Life is a constant push and pull, ebb and flow, navigation of calm and rough waters. Maintaining balance while riding the roller coaster of life is not easy to say the least. It is because of this that religion and spirituality have become so prominent or necessary over the centuries of the history of human beings. It is in adhering to the formulas set in religious or spiritual practices that we humans find solace, and keys to maintaining peace of mind and spaciousness of spirit. Patanjalis Yoga Sutras are some of the oldest of these formulas and still widely practiced because they have proven to provide lasting personal peace.

Yoga Sutra (thread) 1.33 is said to “hold the four keys to lasting happiness”. Regular practice of the principles set forth in these four keys has a direct and positive effect on ones perpetual search for peace of mind and joyfulness of spirit. The Sutra states that there are only four types of people in the world, the happy, the unhappy, the virtuous and the wicked. Alongside these four types of people are four keys to use to obtain and maintain successful and harmonious relationships and interactions with these people; friendliness, compassion, delight, and disregard.

Life constantly presents each of us with opportunity to be better people, or not. These opportunities are what make life exciting and challenging. Whether in familial relationships, student teacher relationships, work relationships, romantic relationships, or relationships with acquaintances and strangers, the other person is a reflection of oneself. These reflections, being the attitudes and actions one chooses to bring to the table of life in any moment of interaction, are always a reflection of our inner perception of the world.

The offering of Yoga Sutra 1.33 is that of a practice of perception followed by action. By offering attitudes of friendliness toward the happy we move away from feelings of envy. Moving away from envy not only creates inner spaciousness but also allows the free flowing delight of enjoyment when any and all people are happy, and this is often reflected in personal relationships when you are happy as well. In offering compassion to the unhappy, by remembering “once I was like that and now I am like this”, brings great inner peace in times when we are asked to relate with unhappy people. Delighting in the virtuous is recognizing the value of the standard they hold for all and the opportunity to meet that standard oneself, as opposed to berating one for ones human mistakes while living this fallible life.  This perspective allows for patience while ones own journey toward virtue unfolds with authenticity in relation to ones own needs and desires.  The offering in this teaching, of disregard to the wicked, is perhaps the greatest offering of spaciousness and peace to oneself of all four keys.  By disregarding the poor, base, and down right wrong behaviors of others we not only get closer to the true embodiment of unconditional love, we also hold space for our own steady and clear peace while riding the waves of life in relationship to an always changing animate world.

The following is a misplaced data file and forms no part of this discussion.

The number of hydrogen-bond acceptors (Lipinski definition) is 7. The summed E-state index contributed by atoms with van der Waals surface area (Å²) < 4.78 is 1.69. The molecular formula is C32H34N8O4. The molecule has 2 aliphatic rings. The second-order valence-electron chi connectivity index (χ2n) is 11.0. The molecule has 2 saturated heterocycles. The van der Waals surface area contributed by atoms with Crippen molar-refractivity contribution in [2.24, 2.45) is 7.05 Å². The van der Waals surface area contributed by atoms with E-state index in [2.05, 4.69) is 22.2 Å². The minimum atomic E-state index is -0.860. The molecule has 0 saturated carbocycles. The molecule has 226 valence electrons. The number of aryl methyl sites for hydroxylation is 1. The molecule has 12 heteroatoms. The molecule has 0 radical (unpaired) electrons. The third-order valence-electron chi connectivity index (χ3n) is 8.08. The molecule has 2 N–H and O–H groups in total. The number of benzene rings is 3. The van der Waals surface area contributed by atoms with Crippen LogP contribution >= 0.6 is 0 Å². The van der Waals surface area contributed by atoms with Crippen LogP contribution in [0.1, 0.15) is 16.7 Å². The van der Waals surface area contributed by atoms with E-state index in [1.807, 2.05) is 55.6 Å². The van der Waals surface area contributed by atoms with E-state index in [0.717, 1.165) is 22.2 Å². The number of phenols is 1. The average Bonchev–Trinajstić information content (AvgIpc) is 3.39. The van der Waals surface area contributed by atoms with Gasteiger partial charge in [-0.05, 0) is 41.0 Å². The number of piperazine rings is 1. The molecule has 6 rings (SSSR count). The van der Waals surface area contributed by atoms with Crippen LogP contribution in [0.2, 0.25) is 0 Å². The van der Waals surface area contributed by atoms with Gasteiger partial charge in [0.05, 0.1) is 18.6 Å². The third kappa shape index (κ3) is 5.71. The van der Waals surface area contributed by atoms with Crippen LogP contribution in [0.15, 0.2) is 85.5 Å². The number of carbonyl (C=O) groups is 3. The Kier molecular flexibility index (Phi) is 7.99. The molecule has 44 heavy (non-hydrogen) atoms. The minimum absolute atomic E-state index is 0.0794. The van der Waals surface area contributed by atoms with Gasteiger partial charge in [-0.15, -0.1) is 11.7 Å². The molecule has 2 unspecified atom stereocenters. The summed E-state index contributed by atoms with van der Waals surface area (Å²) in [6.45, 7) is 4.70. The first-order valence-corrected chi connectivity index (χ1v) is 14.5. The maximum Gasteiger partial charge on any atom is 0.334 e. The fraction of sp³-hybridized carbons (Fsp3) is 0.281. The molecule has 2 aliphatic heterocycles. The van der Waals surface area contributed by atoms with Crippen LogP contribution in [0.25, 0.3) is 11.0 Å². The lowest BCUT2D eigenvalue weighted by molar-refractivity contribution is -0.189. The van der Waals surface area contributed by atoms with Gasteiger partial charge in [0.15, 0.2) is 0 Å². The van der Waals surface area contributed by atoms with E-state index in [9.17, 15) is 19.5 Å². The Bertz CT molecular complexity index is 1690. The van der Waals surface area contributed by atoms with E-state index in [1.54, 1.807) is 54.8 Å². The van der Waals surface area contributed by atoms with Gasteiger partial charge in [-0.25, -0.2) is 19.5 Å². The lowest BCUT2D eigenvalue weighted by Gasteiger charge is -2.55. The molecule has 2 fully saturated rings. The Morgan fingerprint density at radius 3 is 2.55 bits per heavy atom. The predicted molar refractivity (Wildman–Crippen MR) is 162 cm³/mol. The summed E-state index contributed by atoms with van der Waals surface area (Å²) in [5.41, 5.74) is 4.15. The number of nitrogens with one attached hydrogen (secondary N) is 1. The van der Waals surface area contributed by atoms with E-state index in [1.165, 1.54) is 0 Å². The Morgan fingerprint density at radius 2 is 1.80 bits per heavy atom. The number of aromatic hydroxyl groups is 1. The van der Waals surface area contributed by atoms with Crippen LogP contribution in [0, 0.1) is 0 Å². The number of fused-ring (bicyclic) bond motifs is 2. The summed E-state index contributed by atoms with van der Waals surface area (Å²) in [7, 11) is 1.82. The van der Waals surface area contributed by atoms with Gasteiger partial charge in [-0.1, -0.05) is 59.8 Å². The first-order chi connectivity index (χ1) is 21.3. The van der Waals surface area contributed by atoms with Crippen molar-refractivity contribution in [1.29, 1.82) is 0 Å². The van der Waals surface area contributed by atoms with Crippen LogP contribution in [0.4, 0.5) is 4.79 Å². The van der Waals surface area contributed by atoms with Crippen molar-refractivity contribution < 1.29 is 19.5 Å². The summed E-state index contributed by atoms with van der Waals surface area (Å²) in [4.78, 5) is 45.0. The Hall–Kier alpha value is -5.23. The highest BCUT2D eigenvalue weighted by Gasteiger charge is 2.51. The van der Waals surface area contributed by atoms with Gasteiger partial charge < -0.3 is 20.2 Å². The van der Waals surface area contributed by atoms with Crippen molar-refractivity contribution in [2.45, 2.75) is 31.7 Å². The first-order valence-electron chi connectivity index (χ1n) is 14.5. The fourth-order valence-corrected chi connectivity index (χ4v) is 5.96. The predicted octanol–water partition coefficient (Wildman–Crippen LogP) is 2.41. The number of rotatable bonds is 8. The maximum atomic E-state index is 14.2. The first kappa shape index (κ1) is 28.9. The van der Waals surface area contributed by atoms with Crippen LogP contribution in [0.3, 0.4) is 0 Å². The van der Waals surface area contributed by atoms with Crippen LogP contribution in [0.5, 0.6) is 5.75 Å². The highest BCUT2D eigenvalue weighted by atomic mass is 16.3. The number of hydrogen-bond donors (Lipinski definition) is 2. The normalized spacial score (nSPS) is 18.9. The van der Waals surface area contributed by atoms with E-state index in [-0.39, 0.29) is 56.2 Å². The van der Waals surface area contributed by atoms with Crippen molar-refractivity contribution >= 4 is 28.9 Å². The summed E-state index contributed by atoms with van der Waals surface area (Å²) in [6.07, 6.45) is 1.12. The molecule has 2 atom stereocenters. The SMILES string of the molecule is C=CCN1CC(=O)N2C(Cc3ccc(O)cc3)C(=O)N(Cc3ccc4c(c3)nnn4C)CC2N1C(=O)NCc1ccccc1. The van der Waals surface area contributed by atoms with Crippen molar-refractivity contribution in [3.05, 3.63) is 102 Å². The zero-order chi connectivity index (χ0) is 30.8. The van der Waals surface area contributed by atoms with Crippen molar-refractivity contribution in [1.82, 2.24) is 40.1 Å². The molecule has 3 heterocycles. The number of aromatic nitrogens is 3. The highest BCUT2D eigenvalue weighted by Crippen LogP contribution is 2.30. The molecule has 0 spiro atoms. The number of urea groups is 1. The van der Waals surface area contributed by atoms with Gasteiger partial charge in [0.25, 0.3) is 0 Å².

When we meet our own inner waves of comfort and discomfort with emotional empowerment, and maintain peace of mind, then we find as a result of our own inner harmony the reflection we receive in relationship with others is calm and constant.   It is this calm constant inner harmony that we should strive toward on a regular occasion, and in practicing the four keys of Yoga Sutra 1.33 we can attain this goal.

Truly, it is not easy to be emotional creatures, we are always presented with challenges and obstacles. When we remember that life is full of ups and downs, then we find that we create more personal ease when we attend to making the arch’s of the waves smaller and closer together, in essence, not so extreme.  Like other religious and spiritual practices Yoga Sutra 1.33 is a reminder that people always have responsibility for, and the ability to, control their emotional landscapes, and ultimately through disciplined practice can grant themselves steady peace of mind and spaciousness of spirit.

With Love, Always, In All Ways, For Giving, In Joy,